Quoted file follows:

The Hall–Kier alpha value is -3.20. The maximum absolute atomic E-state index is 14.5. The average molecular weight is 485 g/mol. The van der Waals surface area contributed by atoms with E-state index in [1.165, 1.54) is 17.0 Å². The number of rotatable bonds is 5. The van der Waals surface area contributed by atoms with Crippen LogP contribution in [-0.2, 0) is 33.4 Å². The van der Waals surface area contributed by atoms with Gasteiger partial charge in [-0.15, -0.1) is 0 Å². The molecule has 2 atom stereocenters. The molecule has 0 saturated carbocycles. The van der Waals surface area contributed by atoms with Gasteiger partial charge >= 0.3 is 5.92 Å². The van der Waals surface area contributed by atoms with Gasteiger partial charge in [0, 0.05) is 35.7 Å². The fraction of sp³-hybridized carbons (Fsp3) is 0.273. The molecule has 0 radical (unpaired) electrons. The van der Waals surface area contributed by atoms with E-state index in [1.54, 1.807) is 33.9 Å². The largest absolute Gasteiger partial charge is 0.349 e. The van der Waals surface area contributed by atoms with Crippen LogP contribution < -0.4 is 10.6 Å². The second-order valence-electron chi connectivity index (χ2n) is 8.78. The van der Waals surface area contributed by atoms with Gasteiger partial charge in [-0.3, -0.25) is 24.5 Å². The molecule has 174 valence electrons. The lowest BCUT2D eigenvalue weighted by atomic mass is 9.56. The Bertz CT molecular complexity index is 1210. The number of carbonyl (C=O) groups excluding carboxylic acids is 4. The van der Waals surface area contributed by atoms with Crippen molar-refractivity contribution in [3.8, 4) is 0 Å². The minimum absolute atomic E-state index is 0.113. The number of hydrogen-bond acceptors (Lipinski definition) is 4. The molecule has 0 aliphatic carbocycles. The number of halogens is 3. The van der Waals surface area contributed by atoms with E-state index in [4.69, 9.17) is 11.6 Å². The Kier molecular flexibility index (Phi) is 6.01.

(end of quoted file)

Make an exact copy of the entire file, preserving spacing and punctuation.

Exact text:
The Hall–Kier alpha value is -3.20. The maximum absolute atomic E-state index is 14.5. The average molecular weight is 485 g/mol. The van der Waals surface area contributed by atoms with E-state index in [1.165, 1.54) is 17.0 Å². The number of rotatable bonds is 5. The van der Waals surface area contributed by atoms with Crippen LogP contribution in [-0.2, 0) is 33.4 Å². The van der Waals surface area contributed by atoms with Gasteiger partial charge in [-0.15, -0.1) is 0 Å². The molecule has 2 atom stereocenters. The molecule has 0 saturated carbocycles. The van der Waals surface area contributed by atoms with Gasteiger partial charge >= 0.3 is 5.92 Å². The van der Waals surface area contributed by atoms with Gasteiger partial charge in [0, 0.05) is 35.7 Å². The fraction of sp³-hybridized carbons (Fsp3) is 0.273. The molecule has 0 radical (unpaired) electrons. The van der Waals surface area contributed by atoms with E-state index in [1.54, 1.807) is 33.9 Å². The largest absolute Gasteiger partial charge is 0.349 e. The van der Waals surface area contributed by atoms with Crippen LogP contribution < -0.4 is 10.6 Å². The second-order valence-electron chi connectivity index (χ2n) is 8.78. The van der Waals surface area contributed by atoms with Gasteiger partial charge in [-0.3, -0.25) is 24.5 Å². The molecule has 174 valence electrons. The lowest BCUT2D eigenvalue weighted by atomic mass is 9.56. The Bertz CT molecular complexity index is 1210. The number of carbonyl (C=O) groups excluding carboxylic acids is 4. The van der Waals surface area contributed by atoms with Crippen molar-refractivity contribution in [3.8, 4) is 0 Å². The minimum absolute atomic E-state index is 0.113. The number of hydrogen-bond acceptors (Lipinski definition) is 4. The molecule has 0 aliphatic carbocycles. The number of halogens is 3. The van der Waals surface area contributed by atoms with E-state index in [4.69, 9.17) is 11.6 Å². The Kier molecular flexibility index (Phi) is 6.01.